Last week, Mark Zuckerberg, CEO of Facebook, appeared in front of the US Senate following the controversy brewed by reports that data firm Cambridge Analytica had improperly gained data on up to 87 million Facebook users.
Since the Cambridge Analytica, users – and brands – have been abandoning the platform, even starting a movement, #DeleteFacebook.
Now, according to Brian Wieser, a Pivotal Research analyst who reviewed Nielsen digital consumption data, Google has been gaining ground. In fact, in as early as January, Facebook lost ground to Google as users spent more time on YouTube and other Alphabet Inc. properties.
These properties, including YouTube and Waze, combined to account for 27.4 percent of all time spent on digital media – up three percentage points from the previous year. By contrast, Facebook’s share of time spent fell about two points to 16.3 percent over the same period.
Facebook depends on people coming back frequently so it can collect data and use it to target ads at them. The company said in the fourth quarter that people were spending less time on the site after Facebook began shifting users’ news feeds back toward posts from friends and family and away from businesses and media outlets. But if the trend continues, investors could take it as a sign that users are losing interest in Facebook.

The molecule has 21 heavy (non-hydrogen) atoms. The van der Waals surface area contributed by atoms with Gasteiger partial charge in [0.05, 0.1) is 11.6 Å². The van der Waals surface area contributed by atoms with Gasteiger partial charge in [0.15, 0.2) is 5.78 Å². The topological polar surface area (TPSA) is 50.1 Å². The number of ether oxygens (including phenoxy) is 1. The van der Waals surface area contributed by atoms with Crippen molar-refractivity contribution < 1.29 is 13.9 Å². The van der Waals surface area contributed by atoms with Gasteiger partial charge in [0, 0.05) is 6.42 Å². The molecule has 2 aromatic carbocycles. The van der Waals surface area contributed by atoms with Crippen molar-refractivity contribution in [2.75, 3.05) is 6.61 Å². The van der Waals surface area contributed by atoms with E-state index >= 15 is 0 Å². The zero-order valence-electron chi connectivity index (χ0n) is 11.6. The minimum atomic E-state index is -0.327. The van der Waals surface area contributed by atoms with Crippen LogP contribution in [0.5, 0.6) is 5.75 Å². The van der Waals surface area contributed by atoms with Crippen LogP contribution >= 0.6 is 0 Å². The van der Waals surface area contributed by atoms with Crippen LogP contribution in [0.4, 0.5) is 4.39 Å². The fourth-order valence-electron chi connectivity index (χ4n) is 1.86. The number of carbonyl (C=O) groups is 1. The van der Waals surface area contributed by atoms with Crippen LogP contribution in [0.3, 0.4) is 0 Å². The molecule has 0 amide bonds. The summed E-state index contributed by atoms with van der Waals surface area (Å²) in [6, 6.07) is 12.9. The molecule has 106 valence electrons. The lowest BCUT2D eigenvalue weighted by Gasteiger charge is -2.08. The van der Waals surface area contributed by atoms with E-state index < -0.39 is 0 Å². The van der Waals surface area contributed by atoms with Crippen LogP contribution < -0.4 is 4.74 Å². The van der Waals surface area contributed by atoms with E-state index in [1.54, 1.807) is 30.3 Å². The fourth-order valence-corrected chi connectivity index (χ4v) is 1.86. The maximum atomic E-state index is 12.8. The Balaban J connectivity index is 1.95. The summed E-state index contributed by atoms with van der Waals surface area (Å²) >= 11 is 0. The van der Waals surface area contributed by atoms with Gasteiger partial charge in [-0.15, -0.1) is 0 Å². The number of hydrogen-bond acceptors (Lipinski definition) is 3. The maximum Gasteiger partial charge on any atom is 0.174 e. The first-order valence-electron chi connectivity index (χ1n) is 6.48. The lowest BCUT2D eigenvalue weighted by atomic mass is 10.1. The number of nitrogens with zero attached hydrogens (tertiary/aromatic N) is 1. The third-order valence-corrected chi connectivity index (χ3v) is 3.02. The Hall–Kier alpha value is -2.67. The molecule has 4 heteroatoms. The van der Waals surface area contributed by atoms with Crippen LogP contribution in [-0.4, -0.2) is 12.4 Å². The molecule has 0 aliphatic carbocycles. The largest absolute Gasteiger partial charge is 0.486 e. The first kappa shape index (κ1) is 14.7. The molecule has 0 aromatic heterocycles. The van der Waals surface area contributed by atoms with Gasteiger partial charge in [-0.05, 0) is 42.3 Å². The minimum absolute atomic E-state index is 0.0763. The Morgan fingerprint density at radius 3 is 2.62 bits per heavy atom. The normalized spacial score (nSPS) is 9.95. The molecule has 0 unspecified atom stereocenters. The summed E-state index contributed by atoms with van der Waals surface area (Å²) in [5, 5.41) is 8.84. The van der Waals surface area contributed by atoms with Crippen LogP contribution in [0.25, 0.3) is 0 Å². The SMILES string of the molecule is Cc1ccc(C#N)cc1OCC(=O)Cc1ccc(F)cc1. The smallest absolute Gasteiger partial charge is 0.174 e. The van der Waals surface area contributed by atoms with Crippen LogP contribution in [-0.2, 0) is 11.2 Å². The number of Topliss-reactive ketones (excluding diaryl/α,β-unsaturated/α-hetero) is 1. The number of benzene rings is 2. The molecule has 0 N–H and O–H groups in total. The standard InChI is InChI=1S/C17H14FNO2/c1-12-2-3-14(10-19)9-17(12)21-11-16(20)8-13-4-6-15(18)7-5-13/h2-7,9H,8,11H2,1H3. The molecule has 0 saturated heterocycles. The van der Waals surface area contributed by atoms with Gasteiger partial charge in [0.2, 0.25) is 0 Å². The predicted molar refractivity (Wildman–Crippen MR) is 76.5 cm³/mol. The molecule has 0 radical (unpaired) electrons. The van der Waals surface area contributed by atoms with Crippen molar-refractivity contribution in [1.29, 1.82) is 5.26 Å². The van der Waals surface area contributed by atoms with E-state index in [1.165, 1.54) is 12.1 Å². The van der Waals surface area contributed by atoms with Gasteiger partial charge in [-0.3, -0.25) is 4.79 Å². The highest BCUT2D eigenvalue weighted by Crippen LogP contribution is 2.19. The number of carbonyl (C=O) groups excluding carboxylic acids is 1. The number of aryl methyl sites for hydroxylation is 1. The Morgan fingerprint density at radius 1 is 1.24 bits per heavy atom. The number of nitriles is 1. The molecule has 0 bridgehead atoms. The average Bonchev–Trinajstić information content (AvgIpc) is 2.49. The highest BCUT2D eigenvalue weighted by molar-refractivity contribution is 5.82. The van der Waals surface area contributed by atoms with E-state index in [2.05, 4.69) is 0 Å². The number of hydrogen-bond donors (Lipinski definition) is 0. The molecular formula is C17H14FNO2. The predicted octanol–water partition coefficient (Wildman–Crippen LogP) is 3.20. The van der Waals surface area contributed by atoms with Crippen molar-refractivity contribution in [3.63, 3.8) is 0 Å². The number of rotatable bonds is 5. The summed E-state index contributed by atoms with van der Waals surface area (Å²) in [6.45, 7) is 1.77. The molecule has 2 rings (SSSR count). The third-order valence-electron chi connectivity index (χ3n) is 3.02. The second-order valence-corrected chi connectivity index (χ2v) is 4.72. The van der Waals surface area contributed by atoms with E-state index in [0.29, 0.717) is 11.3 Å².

However, CEO Mark Zuckerberg said in his Senate testimony that Facebook has not seen a dramatic decrease in use following reports that private data on millions of users was scooped up by the political consulting firm Cambridge Analytica.
In Nielsen’s Digital Content Ratings published this month, YouTube accounts for half of all Google activity and continues to draw consumption well in excess of 20 percent year-over-year every month, Weiser says with other Google properties expanding by 33 percent.
Facebook’s main site lost five percent in time spent, despite a four percent increase in the number of users. That amounts to an eight percent decline per person, Weiser says. Instagram, a Facebook property, did much better with a seven percent increase in time per user.